TUESDAY, May 10 (HealthDay News) -- A genomic predictor combining estrogen receptor (ER) status with chemoresistance, chemosensitivity, and endocrine sensitivity may identify patients with newly diagnosed breast cancer with a high chance of survival following taxane and anthracycline chemotherapy, according to a study published in the May 11 issue of the Journal of the American Medical Association.

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Peak Intraocular Pressure Tied to Glaucoma Progression

TUESDAY, May 10 (HealthDay News) -- Visual field (VF) progression in treated glaucoma is affected by intraocular pressure (IOP)-dependent and IOP-independent risk factors, according to a study published in the May issue of the Archives of Ophthalmology.

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NSAIDs May Increase Cardio Risk in MI Patients

TUESDAY, May 10 (HealthDay News) -- In patients with prior myocardial infarction (MI), even short-term treatment with most nonsteroidal anti-inflammatory drugs (NSAIDs) may be associated with an increased risk of recurrent MI and death, according to a study published online May 9 in Circulation.

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Colonoscopy Repeated Too Soon in Many Older Adults

TUESDAY, May 10 (HealthDay News) -- Screening colonoscopy may be overused in average-risk older adults, and those with better life expectancies are less likely to experience a net burden from colorectal cancer screening and follow-up than those whose life expectancies are low, according to two articles published online May 9 in the Archives of Internal Medicine.

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CT Pulmonary Angiography Tied to Embolism Overdiagnosis

TUESDAY, May 10 (HealthDay News) -- In patients with pulmonary embolism (PE), computed tomographic pulmonary angiography (CTPA) is associated with overdiagnosis reflected by increasing incidence, limited change in mortality, and reduced case fatality, according to a study published in the May 9 issue of the Archives of Internal Medicine.

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High Acetaminophen Use Linked to Cancer Risk

TUESDAY, May 10 (HealthDay News) -- High use of acetaminophen for four or more days per week for four or more years is associated with an almost two-fold increased risk of incident hematologic malignancies other than chronic lymphocytic leukemia/small lymphocytic lymphoma (CLL/SLL), according to a study published online May 9 in the Journal of Clinical Oncology.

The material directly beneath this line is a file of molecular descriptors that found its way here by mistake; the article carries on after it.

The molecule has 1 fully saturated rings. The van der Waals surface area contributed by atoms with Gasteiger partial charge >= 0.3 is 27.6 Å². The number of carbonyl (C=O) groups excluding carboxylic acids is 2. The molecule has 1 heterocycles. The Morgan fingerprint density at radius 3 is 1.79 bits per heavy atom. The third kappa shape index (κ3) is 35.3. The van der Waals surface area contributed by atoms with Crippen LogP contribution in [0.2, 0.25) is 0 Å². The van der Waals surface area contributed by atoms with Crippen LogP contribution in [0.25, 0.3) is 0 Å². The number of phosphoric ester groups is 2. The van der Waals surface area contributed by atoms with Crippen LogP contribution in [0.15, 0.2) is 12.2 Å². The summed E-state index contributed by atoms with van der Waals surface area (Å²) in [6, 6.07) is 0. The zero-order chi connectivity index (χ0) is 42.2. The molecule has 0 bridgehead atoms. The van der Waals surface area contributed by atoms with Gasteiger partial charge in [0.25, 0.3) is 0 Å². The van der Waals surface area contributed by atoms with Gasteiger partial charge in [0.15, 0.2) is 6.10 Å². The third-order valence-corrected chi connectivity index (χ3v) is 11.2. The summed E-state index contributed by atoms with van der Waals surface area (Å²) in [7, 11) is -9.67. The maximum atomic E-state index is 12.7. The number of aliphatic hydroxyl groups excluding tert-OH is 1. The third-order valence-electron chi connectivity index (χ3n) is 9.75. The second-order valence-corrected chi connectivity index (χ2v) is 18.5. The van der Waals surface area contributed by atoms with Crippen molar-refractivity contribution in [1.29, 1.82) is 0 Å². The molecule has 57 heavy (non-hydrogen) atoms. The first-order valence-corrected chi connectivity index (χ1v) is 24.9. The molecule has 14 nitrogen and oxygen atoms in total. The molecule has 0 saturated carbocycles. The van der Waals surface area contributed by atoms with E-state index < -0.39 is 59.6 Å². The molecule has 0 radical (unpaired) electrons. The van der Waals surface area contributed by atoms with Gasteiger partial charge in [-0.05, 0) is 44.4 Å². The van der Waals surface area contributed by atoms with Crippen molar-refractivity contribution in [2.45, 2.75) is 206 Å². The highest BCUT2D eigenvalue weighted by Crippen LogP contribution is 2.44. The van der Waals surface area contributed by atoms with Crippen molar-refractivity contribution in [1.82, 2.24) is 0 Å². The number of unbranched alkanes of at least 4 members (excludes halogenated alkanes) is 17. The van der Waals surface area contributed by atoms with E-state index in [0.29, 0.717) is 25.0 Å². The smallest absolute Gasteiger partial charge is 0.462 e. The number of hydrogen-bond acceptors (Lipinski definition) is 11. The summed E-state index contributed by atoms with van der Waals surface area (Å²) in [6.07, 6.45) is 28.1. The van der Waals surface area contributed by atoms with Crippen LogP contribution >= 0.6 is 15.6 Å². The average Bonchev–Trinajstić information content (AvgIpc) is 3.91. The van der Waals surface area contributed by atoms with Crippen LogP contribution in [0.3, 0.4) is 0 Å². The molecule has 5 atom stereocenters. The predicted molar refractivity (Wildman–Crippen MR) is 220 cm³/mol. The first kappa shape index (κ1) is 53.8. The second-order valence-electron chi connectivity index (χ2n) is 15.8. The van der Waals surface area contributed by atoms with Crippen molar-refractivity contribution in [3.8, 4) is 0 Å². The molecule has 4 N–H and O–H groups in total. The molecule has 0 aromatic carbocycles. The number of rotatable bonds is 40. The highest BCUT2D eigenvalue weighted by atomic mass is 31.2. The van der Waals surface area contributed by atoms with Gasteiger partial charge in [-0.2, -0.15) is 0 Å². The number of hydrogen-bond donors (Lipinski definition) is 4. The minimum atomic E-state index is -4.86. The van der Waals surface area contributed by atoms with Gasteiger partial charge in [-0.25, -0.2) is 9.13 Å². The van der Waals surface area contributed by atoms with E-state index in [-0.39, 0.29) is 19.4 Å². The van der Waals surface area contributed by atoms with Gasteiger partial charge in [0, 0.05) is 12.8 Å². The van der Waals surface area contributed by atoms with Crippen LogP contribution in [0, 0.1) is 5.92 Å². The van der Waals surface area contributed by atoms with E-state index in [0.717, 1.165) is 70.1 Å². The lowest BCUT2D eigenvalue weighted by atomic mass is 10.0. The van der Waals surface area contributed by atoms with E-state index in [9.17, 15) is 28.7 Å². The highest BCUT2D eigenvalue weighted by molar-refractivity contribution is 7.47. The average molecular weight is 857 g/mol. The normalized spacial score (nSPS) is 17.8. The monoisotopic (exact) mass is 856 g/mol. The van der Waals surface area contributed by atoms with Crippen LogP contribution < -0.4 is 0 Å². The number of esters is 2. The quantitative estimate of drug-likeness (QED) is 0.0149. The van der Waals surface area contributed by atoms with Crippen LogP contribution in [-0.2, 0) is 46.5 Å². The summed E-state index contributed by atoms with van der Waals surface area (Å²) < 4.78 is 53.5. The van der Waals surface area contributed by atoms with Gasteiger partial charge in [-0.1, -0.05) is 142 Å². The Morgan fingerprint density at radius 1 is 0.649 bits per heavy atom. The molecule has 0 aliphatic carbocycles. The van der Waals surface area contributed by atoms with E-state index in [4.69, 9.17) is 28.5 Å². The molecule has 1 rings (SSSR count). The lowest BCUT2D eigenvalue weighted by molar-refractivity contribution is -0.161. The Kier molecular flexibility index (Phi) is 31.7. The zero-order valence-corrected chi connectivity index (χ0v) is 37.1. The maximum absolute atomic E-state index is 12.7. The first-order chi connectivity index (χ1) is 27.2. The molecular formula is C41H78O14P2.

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Incidence of Autism Spectrum Disorders Underestimated

MONDAY, May 9 (HealthDay News) -- Autism spectrum disorders (ASD) may be more prevalent in children than previously estimated and are found in children in mainstream schools as well as special education schools, according to a study published online May 9 in The American Journal of Psychiatry.

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Low Vitamin D Tied to Adiposity and High HDL in Children

MONDAY, May 9 (HealthDay News) -- Low 25-hydroxyvitamin D (25[OH]D) levels are associated with high measures of adiposity and low levels of high-density lipoprotein (HDL) cholesterol in both black and white children, according to a study published in the May issue of the Journal of Clinical Endocrinology & Metabolism.

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True Interval Breast Cancers May Have Aggressive Features

MONDAY, May 9 (HealthDay News) -- True and missed interval cancers are more likely to have a higher grade and stage compared with screen-detected breast cancers, and true interval cancers have additional adverse prognostic features, according to a study published online May 3 in the Journal of the National Cancer Institute.

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Arsenic in Drinking Water Tied to Heart Disease Mortality